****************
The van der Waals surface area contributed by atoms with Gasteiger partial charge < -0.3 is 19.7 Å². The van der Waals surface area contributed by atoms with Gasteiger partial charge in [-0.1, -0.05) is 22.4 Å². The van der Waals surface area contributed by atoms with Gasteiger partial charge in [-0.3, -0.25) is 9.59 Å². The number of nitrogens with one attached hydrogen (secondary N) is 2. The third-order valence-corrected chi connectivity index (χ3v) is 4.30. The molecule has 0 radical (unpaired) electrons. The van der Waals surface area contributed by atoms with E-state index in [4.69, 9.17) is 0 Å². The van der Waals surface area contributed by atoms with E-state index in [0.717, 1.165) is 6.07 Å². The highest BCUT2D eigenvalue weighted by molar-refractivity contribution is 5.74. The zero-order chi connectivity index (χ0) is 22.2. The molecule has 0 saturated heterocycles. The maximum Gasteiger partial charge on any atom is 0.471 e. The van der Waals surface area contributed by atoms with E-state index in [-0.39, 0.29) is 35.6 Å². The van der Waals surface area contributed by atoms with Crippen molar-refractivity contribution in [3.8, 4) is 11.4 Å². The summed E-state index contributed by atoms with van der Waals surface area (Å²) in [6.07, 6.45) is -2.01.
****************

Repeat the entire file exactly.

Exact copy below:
The van der Waals surface area contributed by atoms with Gasteiger partial charge < -0.3 is 19.7 Å². The van der Waals surface area contributed by atoms with Gasteiger partial charge in [-0.1, -0.05) is 22.4 Å². The van der Waals surface area contributed by atoms with Gasteiger partial charge in [-0.3, -0.25) is 9.59 Å². The number of nitrogens with one attached hydrogen (secondary N) is 2. The third-order valence-corrected chi connectivity index (χ3v) is 4.30. The molecule has 0 radical (unpaired) electrons. The van der Waals surface area contributed by atoms with E-state index in [4.69, 9.17) is 0 Å². The van der Waals surface area contributed by atoms with E-state index in [0.717, 1.165) is 6.07 Å². The highest BCUT2D eigenvalue weighted by molar-refractivity contribution is 5.74. The zero-order chi connectivity index (χ0) is 22.2. The molecule has 0 saturated heterocycles. The maximum Gasteiger partial charge on any atom is 0.471 e. The van der Waals surface area contributed by atoms with E-state index in [-0.39, 0.29) is 35.6 Å². The van der Waals surface area contributed by atoms with Crippen molar-refractivity contribution in [3.8, 4) is 11.4 Å². The summed E-state index contributed by atoms with van der Waals surface area (Å²) in [6.07, 6.45) is -2.01.